Http Chunked Responses – streaming challenges

Streaming http responses is not used by many developers. Most web framework provide some support, but they all seem to give you the message: keep your responses small. If you want to find out what pitfalls to look out for when streaming large responses, read on.

Streaming the http response means you don’t know the length of the content when you start. This is mostly applicable to large responses, in our case a large result set from the database. Exploring a few options in Ruby and Java, there seems to be a few glaring omissions in the chunked response support. Be aware of them before you start and pick the framework that supports your use case best. Some frameworks (like Tappestry) don’t support it at all!

Firstly, the response will be blocked. The framework should not mind that the calling thread is used (blocks) to serve a few minutes worth of data. Many Ruby web framework don’t handle long lived responses very well.

The second omission is the documentation. In the Play framework, the Async responses always seems to be ‘run running calculations’. Streaming is also long running, but the first result is available almost instantly.

Multi threading
The third omission is multi threading. Most frameworks give you an object to write your write to (out or output stream) but if your response is large and requires transformation before output you might want to use multiple threads. Guess what happens when you hit the output stream with multiple threads? Breackage.

The fourth omission is buffering. When writing a response you don’t want to send every character the minute it is available. One framework I found get this one right: undertow.

The last omission I’ll discuss is pulling. When the client is downloading the response slowly, it’s easy to overwhelm the output stream (if it doesn’t block when it’s full). The most elegant solution would be one where the framework tells you when you can write more, when the client is (almost) done reading the previous response. The Grizzly framework seems to support this, I’ll check it out and report.

Http Chunked Responses – streaming challenges

Java 8 – Streams and Lambdas

Pipeline programming

Reactive programming is the new rage. Declare your logic and let it go! If you’ve worked with Scala or Ruby, you’re used combining different operations on your collection like mapping, sorting, filtering. When you can create functions (e.g. blocks) on the fly this becomes simple and readable. For instance mutation, filtering and sorting an array in Ruby is one line of:

['b', 'c', 'a', 'ab'].map(&:capitalize).select{|i|i.length == 1}.sort # => ["A", "B", "C"]


Luckily Java 8 also has the ability to create functions (lambdas). They are great for transforming your collections. Where creating a filtered version of a collection involved creating a new collection and a loop over the old one, with lambdas you can often replace this with a short and expressive statement

In it’s true statically half object oriented nature, Java has special functional classes to represent lambdas where primitives play a special part. Defining a function could like something like this:

ToIntFunction<? super String> alwaysOne = s -> 1;

Probably you will mostly use anonymous lambdas on collections. Collections (e.g. List, Map, Set) have new functions specifically designed for this. We’ll get to the Streams in a moment, first a short summary of the collection goodness you get with Java 8:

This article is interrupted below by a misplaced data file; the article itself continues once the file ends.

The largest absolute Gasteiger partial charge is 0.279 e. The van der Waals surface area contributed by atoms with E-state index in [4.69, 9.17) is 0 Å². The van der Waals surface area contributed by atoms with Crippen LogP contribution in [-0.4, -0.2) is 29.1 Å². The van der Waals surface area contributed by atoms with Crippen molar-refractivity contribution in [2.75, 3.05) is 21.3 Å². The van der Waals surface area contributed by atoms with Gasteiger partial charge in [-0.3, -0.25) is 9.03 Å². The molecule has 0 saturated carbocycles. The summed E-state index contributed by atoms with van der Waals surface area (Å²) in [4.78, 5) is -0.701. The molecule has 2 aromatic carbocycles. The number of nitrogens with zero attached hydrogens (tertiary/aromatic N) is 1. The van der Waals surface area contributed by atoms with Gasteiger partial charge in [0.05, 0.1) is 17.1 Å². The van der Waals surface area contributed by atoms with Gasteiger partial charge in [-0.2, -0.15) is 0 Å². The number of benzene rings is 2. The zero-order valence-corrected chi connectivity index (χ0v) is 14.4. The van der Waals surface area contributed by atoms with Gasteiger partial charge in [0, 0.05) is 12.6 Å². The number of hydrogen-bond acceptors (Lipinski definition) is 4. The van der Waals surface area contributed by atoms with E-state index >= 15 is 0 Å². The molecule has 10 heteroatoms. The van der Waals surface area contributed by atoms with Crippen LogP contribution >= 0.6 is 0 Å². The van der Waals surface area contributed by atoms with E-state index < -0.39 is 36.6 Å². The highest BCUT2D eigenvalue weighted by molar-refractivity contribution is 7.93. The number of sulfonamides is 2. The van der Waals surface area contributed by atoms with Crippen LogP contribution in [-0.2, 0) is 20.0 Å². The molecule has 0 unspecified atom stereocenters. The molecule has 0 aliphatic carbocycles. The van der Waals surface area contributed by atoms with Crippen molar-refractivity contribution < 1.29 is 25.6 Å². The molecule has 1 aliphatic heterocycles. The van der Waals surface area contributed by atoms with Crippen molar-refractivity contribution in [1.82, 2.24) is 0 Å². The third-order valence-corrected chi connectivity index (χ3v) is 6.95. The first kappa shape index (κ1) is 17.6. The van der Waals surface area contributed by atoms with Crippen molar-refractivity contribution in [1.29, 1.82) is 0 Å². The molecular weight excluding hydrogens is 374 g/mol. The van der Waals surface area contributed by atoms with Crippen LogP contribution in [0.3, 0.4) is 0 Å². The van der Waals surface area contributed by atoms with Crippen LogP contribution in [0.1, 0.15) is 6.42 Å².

Java 8 adds these methods to all collections (iterables):

  • forEach – perform some action on each element
  • removeIf –  remove elements for witch the lambda return true

java.util.List also adds:

  • replaceAll – the mutable version of ‘map’ which doesn’t return the new collection (gotta love Java)
  • sort – mutates collection, lambda should return compareTo compatible results (e.g. 0, 1, -1)

java.util.Map adds:

  • computeIfPresent – replace or remove one entry with result of lambda but only if entry already existed
  • computeIfAbsent – sets a map value if it’s not already there (great for lazy initialising)
  • compute – combination of the above functions
  • merge – add or replace entry using the old value as input
  • replaceAll – same as List

Function pointers

Perhaps the weirdest syntactical change in Java 8 is the method reference operator :: In stead of using a plain lambda expression: -> s.toLowerCase)

you can refer to the method by it’s class and name directly:

A bit less verbose but it might not be obvious when to use the reference over the lambda.

Enter Streams

Apart from the useful functions per collection, the is the new functional kid on the Java block. They are designed specifically for lambda operators, parallel processing and chaining multiple transformations together. A simple example will make Java 8 get very close to the Scala/Ruby version:

Arrays.asList("a", "b").stream().map(String::toUpperCase).filter(s -> s.length() == 1).sorted()

A few things to note: generics are here to save the day, ‘s -> s.length’ is only possible because the type is already known. There is some type inference going on, so the input type (String in this case) can differ from the output type, which is very cool. Most notably Stream offers you two functions: map and reduce, renowned functions from the functional world. And since you can use concurrent computation by using parallel streams, you can easily write a fast single machine map/reduce using the stream API. If you’ve worked with Scala or Ruby you’ll realise how profound it is having these two functions available.

Not all lambdas are equal

Streams have two kinds of operations: intermediate (transforming, lazy) and terminal (value producing).  In its try OO style, in Java 8 the responsibility for collecting all those (parallel) transformations into some output is delegated to Collectors. In a not so great OO style but conveniently terminal operations like sum() are available directly on some of the stream types.

Types of Streams


Arrays.asList(“1”, “2”, “3”).stream().map(s -> new Integer(s)).filter(i -> i > 1).collect(Collectors.summingInt(Integer::intValue)); //  5

is equivalent to:

Arrays.asList(“1”, “2”, “3”).stream().mapToInt(Integer::valueOf).filter(i -> i > 1).sum(); //  5